Posted in Non-Fiction, Teen, Young Adult/New Adult

Two YA nonfiction titles for the weird fact fans in your life

Next up, with the new school year upon us, I look for nonfiction that will inform and entertain. Sometimes, I find nonfiction that is just so out there, I have to suggest them because they’re freaky, fun, and will give readers who equate nonfiction with boring a nudge and a wink, and maybe – just maybe – make a nonfiction reader out of one or three.

History’s Weirdest Deaths, by James Proud, (June 2019, Portable Press), $12.99, ISBN: 978-1-68412-757-3

Ages 15+

The title tells you all you need to know here: it’s a collection of stories and facts about freaky deaths throughout history. There are famous last words, unsettling statistics about Japanese pufferfish consumption, an unbelievable number of stories about people who went over Niagara Falls in a barrel, and unusual methods of execution. Each page has something new and bizarre to be discovered, like the story of 13-year-old William Snyder, who died in 1854 after “being swung around by the heels by a circus clown”. Or Joao Maria de Souza, who was crushed in 2013 when a cow wandered onto his roof and crashed through his ceiling, crushing him. There are also famous firsts: first death by robot, first death by auto accident, first spectator to die after being hit by a baseball during a game, and the first – and only known – jockey to win a race after dying. Illustrations add to the tongue-in-cheek morbid humor.

Strange Hollywood: Amazing and Intriguing Stories from Tinseltown and Beyond, by the Editors of Portable Press, (May 2019, Portable Press), $15.99, ISBN: 978-1-68412-677-4

Ages 15+

This is the latest in Portable’s Strange series and is loaded with stories about Hollywood, with a big emphasis on Hollywood’s Golden Age: stories about Rudolph Valentino, Charlie Chaplin, Judy Garland, Elvis, and Audrey Hepburn get a lot of page space; teens may not know the names, but the stories are a hook. There are quotes, Tweets, and facts in here, too, making this an easily readable book with tidbits to make readers laugh or wince. The recent Twitter feud between Armie Hammer and Jeffrey Dean Morgan is in here, and there are highlights called, “Putting the REAL in Reality TV” that squeal on the dubious verity of some of the more popular shows out there. Crazy lawsuits get touched on, too, like Hormel Foods, makers of canned meat Spam, suing Jim Henson Productions over naming a villainous Muppet Treasure Island character Spa’am. It’s morbid in some spots, head-shaking and wincing in others. An additional grab if you have nonfiction readers who love the gossip rags. Illustrated in two-color throughout.

 

Posted in Horror, Post-apocalyptic/Dystopian, Teen

Book Review: Ex-Heroes, by Peter Clines (2012, Crown)

exheroesRecommended for ages 16+

Peter Clines’ Ex series, beginning with Ex-Heroes, is one of those series created for adults but easily crosses over into the teen readers’ market. It provides an interesting new take on the zombie apocalypse, with this universe offering superheroes who continue protecting humanity by creating a haven in an abandoned Hollywood movie lot for survivors.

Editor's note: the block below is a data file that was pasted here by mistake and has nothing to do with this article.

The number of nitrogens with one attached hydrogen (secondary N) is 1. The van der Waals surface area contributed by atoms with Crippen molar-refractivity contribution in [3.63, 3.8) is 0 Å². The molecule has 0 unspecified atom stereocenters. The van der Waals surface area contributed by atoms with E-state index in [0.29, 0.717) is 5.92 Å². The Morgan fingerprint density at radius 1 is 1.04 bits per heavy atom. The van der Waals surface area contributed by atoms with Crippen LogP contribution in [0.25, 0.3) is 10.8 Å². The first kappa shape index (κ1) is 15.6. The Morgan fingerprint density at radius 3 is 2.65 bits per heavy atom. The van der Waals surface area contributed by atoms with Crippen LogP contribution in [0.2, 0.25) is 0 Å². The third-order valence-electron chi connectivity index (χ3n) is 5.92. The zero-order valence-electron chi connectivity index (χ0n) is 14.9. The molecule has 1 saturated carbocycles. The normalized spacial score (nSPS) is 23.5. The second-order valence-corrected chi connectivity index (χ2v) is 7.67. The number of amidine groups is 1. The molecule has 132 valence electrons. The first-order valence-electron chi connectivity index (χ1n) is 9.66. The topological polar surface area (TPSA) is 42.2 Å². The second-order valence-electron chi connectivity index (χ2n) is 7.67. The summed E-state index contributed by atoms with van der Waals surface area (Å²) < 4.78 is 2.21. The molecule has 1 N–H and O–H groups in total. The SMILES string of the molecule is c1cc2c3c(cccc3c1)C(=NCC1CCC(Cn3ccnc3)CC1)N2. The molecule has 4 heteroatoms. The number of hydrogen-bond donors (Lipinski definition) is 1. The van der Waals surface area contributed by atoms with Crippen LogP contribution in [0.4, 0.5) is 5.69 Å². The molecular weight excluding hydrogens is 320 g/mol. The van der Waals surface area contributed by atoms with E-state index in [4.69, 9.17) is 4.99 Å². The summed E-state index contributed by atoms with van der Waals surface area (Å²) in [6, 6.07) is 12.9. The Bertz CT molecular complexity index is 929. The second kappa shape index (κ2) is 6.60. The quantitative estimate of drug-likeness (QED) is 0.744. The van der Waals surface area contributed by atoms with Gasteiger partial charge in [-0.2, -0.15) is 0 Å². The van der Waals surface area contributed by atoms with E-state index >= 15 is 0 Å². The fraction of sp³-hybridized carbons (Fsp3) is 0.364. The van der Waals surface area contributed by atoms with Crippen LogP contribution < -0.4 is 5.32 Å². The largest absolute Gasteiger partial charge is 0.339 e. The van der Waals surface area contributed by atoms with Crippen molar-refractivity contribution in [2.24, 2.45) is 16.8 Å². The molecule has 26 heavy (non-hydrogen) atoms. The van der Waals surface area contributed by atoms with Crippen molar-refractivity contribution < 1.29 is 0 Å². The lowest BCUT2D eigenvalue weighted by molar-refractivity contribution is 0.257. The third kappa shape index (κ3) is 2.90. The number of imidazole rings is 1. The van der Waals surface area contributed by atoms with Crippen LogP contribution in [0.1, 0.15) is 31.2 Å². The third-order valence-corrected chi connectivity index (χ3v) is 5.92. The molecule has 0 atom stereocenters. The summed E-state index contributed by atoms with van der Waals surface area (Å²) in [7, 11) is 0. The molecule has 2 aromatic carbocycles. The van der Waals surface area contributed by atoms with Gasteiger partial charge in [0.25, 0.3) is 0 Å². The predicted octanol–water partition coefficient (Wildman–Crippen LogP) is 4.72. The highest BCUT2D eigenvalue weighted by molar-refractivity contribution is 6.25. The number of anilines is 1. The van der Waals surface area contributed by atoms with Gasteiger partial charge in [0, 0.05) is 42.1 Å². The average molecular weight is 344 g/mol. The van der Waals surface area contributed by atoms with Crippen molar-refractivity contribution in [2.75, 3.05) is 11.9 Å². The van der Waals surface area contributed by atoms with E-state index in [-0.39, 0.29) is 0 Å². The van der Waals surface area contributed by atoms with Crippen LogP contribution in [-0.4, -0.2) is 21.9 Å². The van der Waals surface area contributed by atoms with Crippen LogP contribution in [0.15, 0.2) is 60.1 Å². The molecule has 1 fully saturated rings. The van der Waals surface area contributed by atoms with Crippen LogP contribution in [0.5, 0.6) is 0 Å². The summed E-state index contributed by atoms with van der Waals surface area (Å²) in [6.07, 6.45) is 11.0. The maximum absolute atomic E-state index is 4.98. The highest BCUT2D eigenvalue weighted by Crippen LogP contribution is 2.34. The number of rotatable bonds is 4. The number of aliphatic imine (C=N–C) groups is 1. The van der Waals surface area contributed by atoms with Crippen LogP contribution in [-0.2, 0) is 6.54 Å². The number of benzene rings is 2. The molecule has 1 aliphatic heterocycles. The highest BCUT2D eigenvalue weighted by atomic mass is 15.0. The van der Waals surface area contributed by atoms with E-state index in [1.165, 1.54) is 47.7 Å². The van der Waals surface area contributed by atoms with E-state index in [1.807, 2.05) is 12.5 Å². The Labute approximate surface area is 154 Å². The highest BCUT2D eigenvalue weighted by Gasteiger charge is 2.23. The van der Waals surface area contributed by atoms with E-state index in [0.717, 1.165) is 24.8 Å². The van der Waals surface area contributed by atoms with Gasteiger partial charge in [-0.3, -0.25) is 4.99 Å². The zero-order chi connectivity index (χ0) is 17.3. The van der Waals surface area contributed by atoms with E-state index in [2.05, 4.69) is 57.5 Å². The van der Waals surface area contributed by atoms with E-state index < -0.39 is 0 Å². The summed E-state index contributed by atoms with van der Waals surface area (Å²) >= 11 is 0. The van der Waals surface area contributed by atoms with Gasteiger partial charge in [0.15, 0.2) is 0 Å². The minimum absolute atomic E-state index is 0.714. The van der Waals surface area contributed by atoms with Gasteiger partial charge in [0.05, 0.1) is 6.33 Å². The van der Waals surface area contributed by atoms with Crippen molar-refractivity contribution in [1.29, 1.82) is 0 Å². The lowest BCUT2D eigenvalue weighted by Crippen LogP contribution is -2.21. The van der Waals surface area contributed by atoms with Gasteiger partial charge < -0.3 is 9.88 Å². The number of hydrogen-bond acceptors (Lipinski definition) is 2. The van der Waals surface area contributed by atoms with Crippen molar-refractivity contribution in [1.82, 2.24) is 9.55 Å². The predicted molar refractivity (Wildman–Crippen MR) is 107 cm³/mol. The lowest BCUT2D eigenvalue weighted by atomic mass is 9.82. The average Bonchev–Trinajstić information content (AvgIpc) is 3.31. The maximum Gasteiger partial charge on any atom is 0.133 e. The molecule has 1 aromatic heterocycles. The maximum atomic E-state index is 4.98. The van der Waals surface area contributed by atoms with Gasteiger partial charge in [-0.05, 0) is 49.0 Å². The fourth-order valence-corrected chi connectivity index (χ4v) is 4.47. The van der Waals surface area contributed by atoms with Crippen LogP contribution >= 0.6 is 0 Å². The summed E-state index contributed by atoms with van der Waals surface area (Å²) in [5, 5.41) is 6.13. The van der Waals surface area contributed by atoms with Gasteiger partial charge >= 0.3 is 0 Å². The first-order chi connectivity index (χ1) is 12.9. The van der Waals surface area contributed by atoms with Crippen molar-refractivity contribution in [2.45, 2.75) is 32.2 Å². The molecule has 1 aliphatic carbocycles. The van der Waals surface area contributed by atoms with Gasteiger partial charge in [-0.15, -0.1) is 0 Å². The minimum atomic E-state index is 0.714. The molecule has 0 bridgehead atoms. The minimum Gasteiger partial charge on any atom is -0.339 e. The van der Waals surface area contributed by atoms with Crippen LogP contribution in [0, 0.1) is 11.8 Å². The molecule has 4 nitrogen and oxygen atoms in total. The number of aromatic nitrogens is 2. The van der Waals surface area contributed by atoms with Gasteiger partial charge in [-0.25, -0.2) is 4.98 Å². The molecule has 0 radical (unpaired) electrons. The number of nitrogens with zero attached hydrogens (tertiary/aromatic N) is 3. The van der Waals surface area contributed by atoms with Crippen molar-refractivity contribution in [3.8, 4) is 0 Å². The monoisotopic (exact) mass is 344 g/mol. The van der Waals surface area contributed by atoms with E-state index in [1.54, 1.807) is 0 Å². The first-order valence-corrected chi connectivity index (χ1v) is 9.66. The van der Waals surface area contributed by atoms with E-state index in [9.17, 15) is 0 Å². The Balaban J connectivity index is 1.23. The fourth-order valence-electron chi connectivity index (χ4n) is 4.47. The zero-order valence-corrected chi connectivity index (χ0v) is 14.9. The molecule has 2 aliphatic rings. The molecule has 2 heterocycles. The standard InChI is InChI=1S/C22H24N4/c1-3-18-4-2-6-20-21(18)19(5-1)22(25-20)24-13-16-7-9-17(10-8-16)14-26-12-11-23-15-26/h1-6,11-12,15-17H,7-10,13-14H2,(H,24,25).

As with the best post-apocalyptic/zombie tales, the interplay between people facing the end of the world is what makes Ex-Heroes compelling reading. You not only have survivors, The survivors are split into those inside the sanctuary and those outside – inside the sanctuary, we have the superheroes – metahumans – and “regular” people. Outside, there are predatory gangs that have turned the surrounding areas into their kingdom. They try to infiltrate or sabotage the heroes’ camp and supply runs, but have been largely unsuccessful until they find themselves with a terrifying advantage that could destroy everything the heroes have striven to build. Add in the fact that within the sanctuary, there’s dissension in the ranks as more and more people find themselves uneasy about being governed by superpowered individuals, and you have a the makings of a compelling post-apocalyptic saga.

The best zombie stories are not so much about the undead, but about the survivors and how people break down – or endure – life at the end of the world as they know it. Here, Ex-Heroes shines. The relationships between heroes is complex to begin with, and the stress of the situations around them, added to the fact that there are now superpowered undead to compound the situation, amp up the action and the desperation. We get origin stories and back stories for the major heroes: Stealth. Gorgon. Regenerator. Cerberus. Zzzap. and The Mighty Dragon, and the action shifts pretty seamlessly from past to present, giving us a full picture.

While written for adults, Ex-Heroes is an accessible book for teen audiences who enjoy horror/post-apocalypse fiction. The violence is not gratuitous and while there are allusions to sex and some language and overall content, I see no reason why a mature teen would not be able to read and enjoy this book.

Ex-Heroes is the first book in Peter Clines’ Ex series, which also includes Ex-Patriots, Ex-Communication, and Ex-Purgatory.